If this wasn’t enough, you must also keep an eye on your melee weapons ‘durability’ scale as each one only has a finite amount of times it can be used before you either repair it with ‘metal scraps’ (which are scattered throughout the world) or it is broken for good. If this happens, you will still have your trusty boot knife which is invincible but incredibly ineffective with many, many successful strikes needed to take down even the weakest of enemies.

Going back to your motorbike, this too needs constant love, attention and, if you want to get around the world at anything other than a snail’s pace, expensive upgrades. Early on in the game, your original motorbike is stolen and you must start from scratch to build a new one back up.



With each camp offering different upgrade options, both performance and visual, you slowly build up a new bike that truly feels like your little baby. You will also need to watch your fuel level and overall damage as both decrease over time with more conservative driving techniques, such as coasting down hills, recommended to save fuel. You can find jerrycans scattered throughout the world to refill your bike on the go and you’ll also need metal scraps to repair its engine. With this ‘motorcycle maintenance’ gameplay mechanic included, the bike not only gives you an advantage to roaming the wilderness, it also becomes a liability so it must be managed with care.

You also mustn’t forget that you achieve ‘Skill Points’ as you complete missions which allow you to upgrade your skill level and abilities to take on the world a little stronger, sneakier or all-round smarter. It takes time to build up enough XP to unlock each of these skill points so use them wisely.

On top of all this, Days Gone has implemented some stealth-style gameplay that lets you sneak around the various environments, either in bushes or behind walls, to listen in on conversations or stealth kill your enemies. Now, admittedly, it’s not up to par with the likes of Assassin Creed or Hitman but what is here is well executed and a nice addition to the overall gameplay mechanics on offer.




With Days Gone having been first revealed as far back as E3 2016, we can see the visual evolution the title has taken since then. In its final form, and after multiple delays to allow Sony Bend to add some ‘polish’ to the game, Days Gone is one of the best looking games available on PS4, or any console for that matter.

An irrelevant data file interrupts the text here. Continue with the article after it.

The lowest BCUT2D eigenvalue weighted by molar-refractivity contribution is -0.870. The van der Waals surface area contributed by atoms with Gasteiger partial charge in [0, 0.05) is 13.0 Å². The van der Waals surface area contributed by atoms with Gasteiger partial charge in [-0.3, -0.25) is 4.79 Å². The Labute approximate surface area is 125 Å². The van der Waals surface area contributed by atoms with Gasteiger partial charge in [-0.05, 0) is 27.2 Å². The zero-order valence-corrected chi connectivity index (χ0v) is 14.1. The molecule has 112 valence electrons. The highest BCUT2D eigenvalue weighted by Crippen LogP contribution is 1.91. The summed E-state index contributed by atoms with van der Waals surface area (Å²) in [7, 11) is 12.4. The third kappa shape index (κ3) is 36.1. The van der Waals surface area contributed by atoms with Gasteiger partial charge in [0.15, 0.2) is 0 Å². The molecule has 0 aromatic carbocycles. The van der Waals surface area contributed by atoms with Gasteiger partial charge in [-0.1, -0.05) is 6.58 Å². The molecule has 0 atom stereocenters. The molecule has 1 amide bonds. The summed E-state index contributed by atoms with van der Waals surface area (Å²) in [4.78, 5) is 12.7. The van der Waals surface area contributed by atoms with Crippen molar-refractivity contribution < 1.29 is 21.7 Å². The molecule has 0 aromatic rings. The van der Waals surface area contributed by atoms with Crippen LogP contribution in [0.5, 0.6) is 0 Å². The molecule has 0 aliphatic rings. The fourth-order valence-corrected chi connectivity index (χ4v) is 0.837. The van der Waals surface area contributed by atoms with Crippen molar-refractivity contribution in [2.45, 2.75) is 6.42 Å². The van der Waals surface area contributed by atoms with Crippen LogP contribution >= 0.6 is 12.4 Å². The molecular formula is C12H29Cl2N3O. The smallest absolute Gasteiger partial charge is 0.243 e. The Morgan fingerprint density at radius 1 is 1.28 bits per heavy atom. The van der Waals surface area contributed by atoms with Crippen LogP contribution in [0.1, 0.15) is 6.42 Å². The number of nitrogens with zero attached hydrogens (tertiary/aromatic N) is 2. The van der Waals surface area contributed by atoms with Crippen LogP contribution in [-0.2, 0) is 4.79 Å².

The weather systems alone are something to be impressed by with everything from rain, snow to thunderstorms likely to happen realistically at any moment. The day/night cycle is also handled really well with some gorgeous early morning sunrises and moody evening sunsets adding a sense of atmosphere to the world. They even went as far as to create a ‘real time snow effect’ meaning, in the game, snowfall happens randomly in real-time, so you can see the objects and road covered in snow over time.


(Video Credit: Life28SK)

Sony Bend’s recreation of what they imagine a post-apocalyptic Oregon would look like is absolutely fantastic. With stunning lighting effects, atmospheric mist and fog simulation and some of the best character models in a PS4 exclusive to date, Days Gone is a visual smorgasbord from the guys at Sony Bend. Deacon St. John’s subtle and nuanced facial animations during cutscenes along with his ‘uncanny valley bridging’ eyes make him one of the most lifelike character models I’ve seen in a videogame.


Here’s a photo I took off-screen to show just how lifelike Deacon St. John’s character model is.


They’ve also included one of the most comprehensive Photo Modes I’ve ever seen in a game and it’s only in using this particular feature that you see the sheer level of detail, not only put into the main characters but also the more mundane objects, buildings and plant life in the environment.



Having reviewed this title on a PlayStation 4 Pro and a 55″ 4K HDR display, we were simply blown away by the spectacular visuals Sony Bend has managed to achieve.


Having finished the main storyline and the majority of the side missions, I still find myself returning to the world of Days Gone to see what else I can uncover. Yes, there are some issues with the pacing thanks to some unnecessary cutscenes and the Skill Points rewarding system could be a little less ‘grind-inducing’ but, overall, Sony Bend has created a world with real character and personality. Unfortunately, with its endless hordes, Freakers, Rippers and everything else that’s looking to kill you, ‘this world comes for you’!



Days Gone is available April 26th exclusively on PlayStation 4.

This title was reviewed using a review code supplied to TheEffect.Net by Sony PlayStation Ireland.

Review Overview



Sony Bend has created a world with real character and personality in Days Gone. Unfortunately, with its endless hordes, Freakers, Rippers and everything else that's looking to kill you, 'this world comes for you'!